White House Releases Impact Report on Sequestration Cuts
The White House released a report providing an outline of sequestration cuts scheduled to begin January 2013 as part of the Budget Control Act. Although the report from the Office of Management and Budget was criticized by Republicans for lacking the necessary details to give government contractors the guidance they need in determining how it will impact their bottom lines, the report did provide an overview of projected cuts to discretionary, non-discretionary and defense program spending.
The Budget Control Act, which was agreed to last summer as part of a deal between Republicans and President Obama to raise the debt ceiling, requires the administration to cut $54.7 billion from defense spending and $54.7 from non-defense discretionary spending starting Jan. 2, 2013. This translates into a 9.4 percent cut in defense discretionary spending, 8.2 percent in nondefense discretionary spending, 2 percent from Medicare and 7.6 percent from other non-defense mandatory spending.
Of concern to AGA and gastroenterology, HHS, which funds the majority of public health programs, will experience the largest cut from sequestration — NIH is projected to receive a $2.5 billion cut, FDA is slated for a $318 million cut and CDC is projected for a $490 million cut. Medicare providers will also be subject to a 2 percent cut, which will be on top of the projected 27 percent cut that physicians will get unless Congress intervenes to prevent it.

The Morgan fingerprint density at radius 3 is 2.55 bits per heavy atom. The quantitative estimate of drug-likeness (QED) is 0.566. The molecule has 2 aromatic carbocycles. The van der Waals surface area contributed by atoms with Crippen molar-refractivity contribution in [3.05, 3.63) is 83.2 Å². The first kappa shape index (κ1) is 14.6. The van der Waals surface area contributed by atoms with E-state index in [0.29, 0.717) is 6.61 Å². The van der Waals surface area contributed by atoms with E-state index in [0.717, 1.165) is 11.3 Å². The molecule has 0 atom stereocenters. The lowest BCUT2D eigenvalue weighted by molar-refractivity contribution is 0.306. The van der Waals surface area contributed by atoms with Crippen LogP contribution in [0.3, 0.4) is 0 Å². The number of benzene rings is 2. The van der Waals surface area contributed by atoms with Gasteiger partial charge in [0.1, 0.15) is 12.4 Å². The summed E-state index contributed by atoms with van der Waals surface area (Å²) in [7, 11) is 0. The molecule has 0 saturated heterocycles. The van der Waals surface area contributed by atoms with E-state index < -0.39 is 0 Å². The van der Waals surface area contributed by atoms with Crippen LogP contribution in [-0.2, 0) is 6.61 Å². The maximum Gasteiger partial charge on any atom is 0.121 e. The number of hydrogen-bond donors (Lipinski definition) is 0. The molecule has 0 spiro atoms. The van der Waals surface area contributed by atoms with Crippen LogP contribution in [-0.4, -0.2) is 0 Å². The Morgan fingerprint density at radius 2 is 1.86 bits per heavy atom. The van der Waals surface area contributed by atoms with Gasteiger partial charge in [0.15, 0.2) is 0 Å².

Sequestration is the result of the congressional “super committee’s” inability to craft a plan that would have achieved the same amount in savings as the sequester. However, both Democrats and Republicans have been arguing against implementing the cuts with Republicans arguing the impact of defense cuts on national security and jobs, and Democrats arguing the impact of the cuts to discretionary spending on our delicate economy. What to do about sequestration and how to address it will play out in the anticipated post-election lame duck session and the election’s outcome will determine its fate.
The lame duck session potentially could be a very busy period given that Congress must address sequestration, the expiring Bush tax cuts, unemployment insurance, payroll taxes and Medicare physician payment cuts. The party controlling the White House and the Senate will determine how motivated each side is to make a deal on many of these issues.
AGA will continue to monitor these critical issues and potential cuts to important programs for gastroenterology. Stay tuned for more updates and advocacy alerts on ways to stay involved in this process.